Baidu, China’s largest search engine, unveiled an AR platform today called DuSee that will allow China’s mobile users the opportunity to test out smartphone augmented reality on their existing devices. The company also detailed that they plan to integrate the technology directly into their flagship apps, including the highly popular Mobile Baidu search app.

 

 

 

 

From DSC:
With “a billion iOS devices out in the world“, I’d say that’s a good, safe call…at least for one of the avenues/approaches via which AR will be offered.

 

 

 

Deaking University to bring AR to classrooms — from by Emma Boyle
Medicine and engineering classes will be first to access to the technology.

Excerpt:

Recently it’s appeared that augmented reality (AR) is gaining popularity as a professional platform, with Visa testing it as a brand new e-commerce solution and engineering giant Aecom piloting a project that will see the technology used in their construction projects across three continents. Now, it’s academia’s turn with Deakin University in Australia announcing that it plans to use the technology as a teaching tool in its medicine and engineering classrooms.

As reported by ITNews, AR technology will be introduced to Deakin University’s classes from December, with the first AR apps to be used during the university’s summer programme which runs from November to March, before the technology is distributed more widely in the first semester of 2017.

 

 

Microsoft kicks open the $3K HoloLens doors to all developers and companies — from digitaltrends.com by Kevin Parrish

Also see: HoloLens Development Edition Updates

 

 

 

Amazing MIT Research Project Lets You Reach Into Augmented Reality — from uploadvr.com by Jamie Feltham

Excerpt:

Creating realistic interactions with objects and people in virtual reality is one of the industry’s biggest challenges right now, but what about for augmented reality?

That’s an area that researchers from Massachusetts Institute of Technology’s (MIT’s) Computer Science and Artificial Intelligence Laboratory (CSAIL) have recently made strides in with what they call Interactive Dynamic Video (IDV). First designed with video in mind, PhD student Abe Davis has created a unique concept that could represent a way to not only interact with on-screen objects, but for those objects to also realistically react to the world around them.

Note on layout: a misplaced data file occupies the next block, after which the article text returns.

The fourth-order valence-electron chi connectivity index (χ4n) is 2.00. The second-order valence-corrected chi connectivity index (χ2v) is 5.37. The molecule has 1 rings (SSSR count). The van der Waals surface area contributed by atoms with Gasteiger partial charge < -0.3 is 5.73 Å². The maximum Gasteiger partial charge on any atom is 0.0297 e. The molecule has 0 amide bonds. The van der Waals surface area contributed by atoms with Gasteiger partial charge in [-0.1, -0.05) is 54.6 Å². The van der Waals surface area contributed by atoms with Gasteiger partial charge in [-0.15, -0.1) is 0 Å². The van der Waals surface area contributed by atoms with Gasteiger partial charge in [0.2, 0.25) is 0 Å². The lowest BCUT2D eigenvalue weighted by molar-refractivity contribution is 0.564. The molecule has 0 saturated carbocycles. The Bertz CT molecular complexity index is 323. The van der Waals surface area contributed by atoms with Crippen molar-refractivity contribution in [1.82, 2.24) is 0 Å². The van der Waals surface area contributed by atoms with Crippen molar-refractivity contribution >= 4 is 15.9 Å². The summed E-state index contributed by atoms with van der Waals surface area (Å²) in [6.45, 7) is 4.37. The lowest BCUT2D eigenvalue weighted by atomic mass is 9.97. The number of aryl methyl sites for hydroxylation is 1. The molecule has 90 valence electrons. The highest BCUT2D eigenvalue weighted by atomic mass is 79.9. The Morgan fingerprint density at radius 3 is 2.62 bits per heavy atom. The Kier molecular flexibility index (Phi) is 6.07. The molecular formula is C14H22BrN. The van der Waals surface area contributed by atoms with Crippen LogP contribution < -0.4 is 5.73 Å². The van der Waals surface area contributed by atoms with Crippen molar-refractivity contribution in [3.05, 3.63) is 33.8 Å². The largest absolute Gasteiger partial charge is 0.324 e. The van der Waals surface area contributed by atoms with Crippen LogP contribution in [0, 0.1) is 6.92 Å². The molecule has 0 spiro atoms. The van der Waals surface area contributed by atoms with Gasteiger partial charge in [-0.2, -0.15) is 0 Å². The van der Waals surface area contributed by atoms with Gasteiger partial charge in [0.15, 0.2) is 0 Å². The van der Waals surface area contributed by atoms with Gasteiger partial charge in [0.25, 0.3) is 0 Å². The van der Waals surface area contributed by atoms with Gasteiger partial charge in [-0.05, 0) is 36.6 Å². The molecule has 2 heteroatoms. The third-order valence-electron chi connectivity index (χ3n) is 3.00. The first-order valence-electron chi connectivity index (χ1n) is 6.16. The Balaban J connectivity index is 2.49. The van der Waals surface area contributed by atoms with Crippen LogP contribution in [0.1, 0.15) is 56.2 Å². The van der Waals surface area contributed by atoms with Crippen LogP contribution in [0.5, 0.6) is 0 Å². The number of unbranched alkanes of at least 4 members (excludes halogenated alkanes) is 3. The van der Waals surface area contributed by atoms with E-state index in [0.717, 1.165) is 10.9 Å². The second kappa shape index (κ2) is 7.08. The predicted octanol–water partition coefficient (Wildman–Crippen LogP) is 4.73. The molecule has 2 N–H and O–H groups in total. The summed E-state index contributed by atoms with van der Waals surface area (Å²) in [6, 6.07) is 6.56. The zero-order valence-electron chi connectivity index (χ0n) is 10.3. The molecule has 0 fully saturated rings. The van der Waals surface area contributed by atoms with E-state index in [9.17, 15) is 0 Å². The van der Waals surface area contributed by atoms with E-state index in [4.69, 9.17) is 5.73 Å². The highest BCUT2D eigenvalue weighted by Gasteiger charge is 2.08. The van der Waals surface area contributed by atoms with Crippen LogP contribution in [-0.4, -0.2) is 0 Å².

If that sounds a little confusing, then we recommend taking a look at…

 

 

Augmented reality “will change the way architects work” says Greg Lynn — from dezeen.com

Excerpt:

Venice Architecture Biennale 2016: augmented reality will revolutionise the architecture and construction industries according to architect Greg Lynn, who used Microsoft HoloLens to design his contribution to the US Pavilion at the Venice Biennale (+ movie).

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HoloLens-Architecture-Aug2016

 

 

 

Augmented Reality In Healthcare Will Be Revolutionary — from medicalfuturist.com
Augmented reality is one of the most promising digital technologies at present – look at the success of Pokémon Go – and it has the potential to change healthcare and everyday medicine completely for physicians and patients alike.

Excerpt:

Nurses can find veins easier with augmented reality
The start-up company AccuVein is using AR technology to make both nurses’ and patients’ lives easier. AccuVein’s marketing specialist, Vinny Luciano said 40% of IVs (intravenous injections) miss the vein on the first stick, with the numbers getting worse for children and the elderly. AccuVein uses augmented reality by using a handheld scanner that projects over skin and shows nurses and doctors where veins are in the patients’ bodies. Luciano estimates that it’s been used on more than 10 million patients, making finding a vein on the first stick 3.5x more likely. Such technologies could assist healthcare professionals and extend their skills.

 

 

 

 

The man behind HBO’s virtual reality bet says these new glasses could replace going to a movie theater — from businessinsider.com by Nathan McAlone

Excerpt:

But even with a wealth of hardware partners over the years, Urbach says he’d never tried a pair of consumer VR glasses that could effectively trick his brain until he began working with Osterhout Design Group (ODG).

ODG has previously made military night-vision goggles, and enterprise-focused glasses that overlay digital objects onto the real world. But now the company is partnering with OTOY, and will break into the consumer AR/VR market with a model of glasses codenamed “Project Horizon.”

The glasses work by using a pair of micro OLED displays to reflect images into your eyes at 120 frames-per-second. And the quality blew Urbach away, he tells Business Insider.

 

You could overlay images onto the real world in a way that didn’t appear “ghost-like.” We have the ability to do true opacity matching,” he says.

 

 

Live streaming VR performances — from digitalbodies.net by Emory Craig

Excerpt:

Live streaming VR events continue to make the news. First, it was the amazing Reggie Watts performance on AltspaceVR. Now the startup Rivet has launched an iOS app (sorry, Android still to come) for live streams of concerts. As the musician, record producer and visual artist Brian Eno once said,